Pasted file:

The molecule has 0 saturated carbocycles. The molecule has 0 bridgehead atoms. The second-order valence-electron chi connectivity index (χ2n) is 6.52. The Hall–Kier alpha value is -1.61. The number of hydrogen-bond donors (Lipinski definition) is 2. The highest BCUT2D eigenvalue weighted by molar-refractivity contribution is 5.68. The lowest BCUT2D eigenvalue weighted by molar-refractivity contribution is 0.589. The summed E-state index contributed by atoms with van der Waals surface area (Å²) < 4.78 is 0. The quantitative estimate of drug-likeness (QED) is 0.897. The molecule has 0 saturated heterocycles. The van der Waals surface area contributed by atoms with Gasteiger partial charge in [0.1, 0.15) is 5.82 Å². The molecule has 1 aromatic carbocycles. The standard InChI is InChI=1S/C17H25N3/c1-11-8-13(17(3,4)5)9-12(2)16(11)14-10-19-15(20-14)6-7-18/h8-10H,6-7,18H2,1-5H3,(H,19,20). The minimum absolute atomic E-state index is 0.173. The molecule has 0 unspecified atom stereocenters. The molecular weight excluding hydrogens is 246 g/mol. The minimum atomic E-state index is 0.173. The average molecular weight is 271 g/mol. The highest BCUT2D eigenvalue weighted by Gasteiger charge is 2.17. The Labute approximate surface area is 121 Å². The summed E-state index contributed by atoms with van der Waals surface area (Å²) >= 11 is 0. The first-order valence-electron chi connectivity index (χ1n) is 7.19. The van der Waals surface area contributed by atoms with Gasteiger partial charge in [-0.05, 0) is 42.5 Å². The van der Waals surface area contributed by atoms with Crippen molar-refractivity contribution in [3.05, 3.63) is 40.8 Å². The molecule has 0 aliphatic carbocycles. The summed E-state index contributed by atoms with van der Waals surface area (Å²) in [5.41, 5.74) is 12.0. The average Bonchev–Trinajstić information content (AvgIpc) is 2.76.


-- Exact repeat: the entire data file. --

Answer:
The molecule has 0 saturated carbocycles. The molecule has 0 bridgehead atoms. The second-order valence-electron chi connectivity index (χ2n) is 6.52. The Hall–Kier alpha value is -1.61. The number of hydrogen-bond donors (Lipinski definition) is 2. The highest BCUT2D eigenvalue weighted by molar-refractivity contribution is 5.68. The lowest BCUT2D eigenvalue weighted by molar-refractivity contribution is 0.589. The summed E-state index contributed by atoms with van der Waals surface area (Å²) < 4.78 is 0. The quantitative estimate of drug-likeness (QED) is 0.897. The molecule has 0 saturated heterocycles. The van der Waals surface area contributed by atoms with Gasteiger partial charge in [0.1, 0.15) is 5.82 Å². The molecule has 1 aromatic carbocycles. The standard InChI is InChI=1S/C17H25N3/c1-11-8-13(17(3,4)5)9-12(2)16(11)14-10-19-15(20-14)6-7-18/h8-10H,6-7,18H2,1-5H3,(H,19,20). The minimum absolute atomic E-state index is 0.173. The molecule has 0 unspecified atom stereocenters. The molecular weight excluding hydrogens is 246 g/mol. The minimum atomic E-state index is 0.173. The average molecular weight is 271 g/mol. The highest BCUT2D eigenvalue weighted by Gasteiger charge is 2.17. The Labute approximate surface area is 121 Å². The summed E-state index contributed by atoms with van der Waals surface area (Å²) >= 11 is 0. The first-order valence-electron chi connectivity index (χ1n) is 7.19. The van der Waals surface area contributed by atoms with Gasteiger partial charge in [-0.05, 0) is 42.5 Å². The van der Waals surface area contributed by atoms with Crippen molar-refractivity contribution in [3.05, 3.63) is 40.8 Å². The molecule has 0 aliphatic carbocycles. The summed E-state index contributed by atoms with van der Waals surface area (Å²) in [5.41, 5.74) is 12.0. The average Bonchev–Trinajstić information content (AvgIpc) is 2.76.